In HCX R145, the HCX licensing included with VMC on AWS was enriched with multiple HCX Enterprise features. For customers doing a lot of migrations, you’re going to want to enable RAV – Replication Assisted vMotion.
Prior to R145, there were two replication options into VMC – Bulk Migration and vMotion.
Bulk Migration allowed for online replication of the data, but failover required a reboot. Bulk Migration allows for the configuration of failover window – you could start HCX replication on a Monday, and configure the failover window for Friday night between 11PM-3AM. As long as replication is in-sync, the VM will fail over during the maintenance window.
vMotion in HCX is much like vMotion on-prem – you start the process and it finishes whenever it’s done replicating; you have no control over when the VM migrates. But it allows for a live vMotion as long as you have extended the network that the VM is sitting on.
Replication Assisted vMotion combines Bulk Migration with vMotion. You can start a RAV migration on Monday, and configure the failover window Friday night between 11PM-3AM. As long as replication is in-sync, the VM will do a live vMotion during the maintenance window.
First, you must upgrade your on-prem HCX to R145 here (this on-prem HCX manager is already upgraded)
Your Remote HCX in VMC should already show R145.
If not, you can log into the VMC instance in HCX (Cloud Services Portal, open your SDDC, Add-Ons, Open HCX), and try the Check for Updates link.
Once the HCX managers are upgraded on both sides, go to your Service Mesh on-prem and click View Appliances
These appliances are already upgraded, but any time they need an upgrade you will see them flagged. If you have stretched networks, the upgrade process will be disruptive, so plan for a maintenance window.
Now edit your Compute Profiles to include RAV
Service selection is on page 2 of the wizard, click on RAV to enable it.
Keep clicking Continue until you get to the end of the wizard, it will show a Finish button
Now enable RAV in the Service Mesh
RAV is on page 2 of the wizard, click it to enable.
Click Continue to the end of the wizard, then click Finish.
Now you can begin a migration. The R145 migration interface looks quite a bit different from previous versions. You can create and name migration groups and add multiple VMs to the group. Here I’m adding a single VM named MigrateVM05 to the group.
You can save it for later, this is extremely helpful when you are creating a large migration group.
The migration shows up as a draft, which you can edit with the edit icon
As with prior versions, you can still do a master config for all VMs on top, and still do individual configs for select VMs.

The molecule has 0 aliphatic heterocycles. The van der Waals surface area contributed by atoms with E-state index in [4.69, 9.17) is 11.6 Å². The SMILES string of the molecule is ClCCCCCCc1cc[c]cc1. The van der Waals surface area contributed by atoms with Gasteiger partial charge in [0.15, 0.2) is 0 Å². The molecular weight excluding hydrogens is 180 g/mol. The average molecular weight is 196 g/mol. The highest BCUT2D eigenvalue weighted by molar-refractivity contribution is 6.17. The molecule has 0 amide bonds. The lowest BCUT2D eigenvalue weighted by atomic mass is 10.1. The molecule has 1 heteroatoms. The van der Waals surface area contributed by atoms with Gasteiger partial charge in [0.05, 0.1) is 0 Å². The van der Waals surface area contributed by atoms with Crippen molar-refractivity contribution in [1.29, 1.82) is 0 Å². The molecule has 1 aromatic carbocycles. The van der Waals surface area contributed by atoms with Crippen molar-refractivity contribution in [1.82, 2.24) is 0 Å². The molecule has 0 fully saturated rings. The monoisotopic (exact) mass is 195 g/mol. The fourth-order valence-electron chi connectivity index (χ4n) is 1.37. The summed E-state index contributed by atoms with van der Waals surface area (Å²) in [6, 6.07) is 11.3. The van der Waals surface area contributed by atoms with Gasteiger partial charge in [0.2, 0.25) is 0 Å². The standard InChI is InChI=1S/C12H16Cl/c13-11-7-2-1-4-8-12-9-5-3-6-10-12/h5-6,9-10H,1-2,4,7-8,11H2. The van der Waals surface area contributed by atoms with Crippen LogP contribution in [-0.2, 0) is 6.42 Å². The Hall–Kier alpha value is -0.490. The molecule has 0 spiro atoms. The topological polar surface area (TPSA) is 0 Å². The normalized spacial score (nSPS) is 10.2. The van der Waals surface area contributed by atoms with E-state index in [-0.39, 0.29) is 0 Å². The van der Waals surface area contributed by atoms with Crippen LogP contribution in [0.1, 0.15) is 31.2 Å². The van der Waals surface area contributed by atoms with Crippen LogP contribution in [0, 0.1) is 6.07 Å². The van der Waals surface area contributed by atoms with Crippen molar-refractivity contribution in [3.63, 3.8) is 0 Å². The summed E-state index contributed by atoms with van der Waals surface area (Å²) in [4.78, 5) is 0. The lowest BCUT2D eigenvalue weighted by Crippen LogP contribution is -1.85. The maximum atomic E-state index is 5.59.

As of R145, you can pick RAV as a migration profile.
You can also set a failover window
Click Go to begin the migration
The migration starts and shows a purple RAV tag.
Let’s check uptime to prove that it actually does a vMotion and not a reboot.
The initial sync continues.
I intentionally scheduled the failover window very shortly after the beginning of the migration to show what happens if the VM is not in sync when the failover window begins. As soon as replication finishes, HCX initiates a vMotion.
You can actually see the vMotion task in the Recent Tasks pane in vCenter, just like a standard vMotion.
The vMotion finishes and shows complete in HCX manager
I find my VM in the VMC on AWS vCenter and run the uptime command. My original command output is still there on the console because we did a vMotion.
Now I start a migration back from VMC to on-prem. This time, I set the maintenance window far enough in advance that replication completes before the start of the maintenance window.
Once the VM syncs, it sits in ‘waiting for maintenance window’ state.
One nice feature is that you can change the maintenance window after you schedule the migration. In this case, I didn’t want to wait another 25 minutes for the window to begin – I edit the schedule.
I set the window for 2 minutes from now.
The switchover process begins immediately at the beginning of the maintenance window.
Just like the previous migration, I can see the vMotion event in vCenter
The migration is complete.
Our previous 2 uptime commands are still on the console, we run it again to show that our VM did actually vMotion.
Due to processor differences on-prem vs VMC, you might end up with a vMotion error like this:
You can solve this by using EVC mode. If you don’t want to enable EVC for your entire cluster, you can use per-VM EVC, which was introduced in vSphere 6.7.
Here’s how to enable per-VM EVC:
Thankfully, you don’t have to rebuild your entire migration, you can edit and retry the migration as shown:
Enjoy using RAV for your HCX migrations at no additional charge!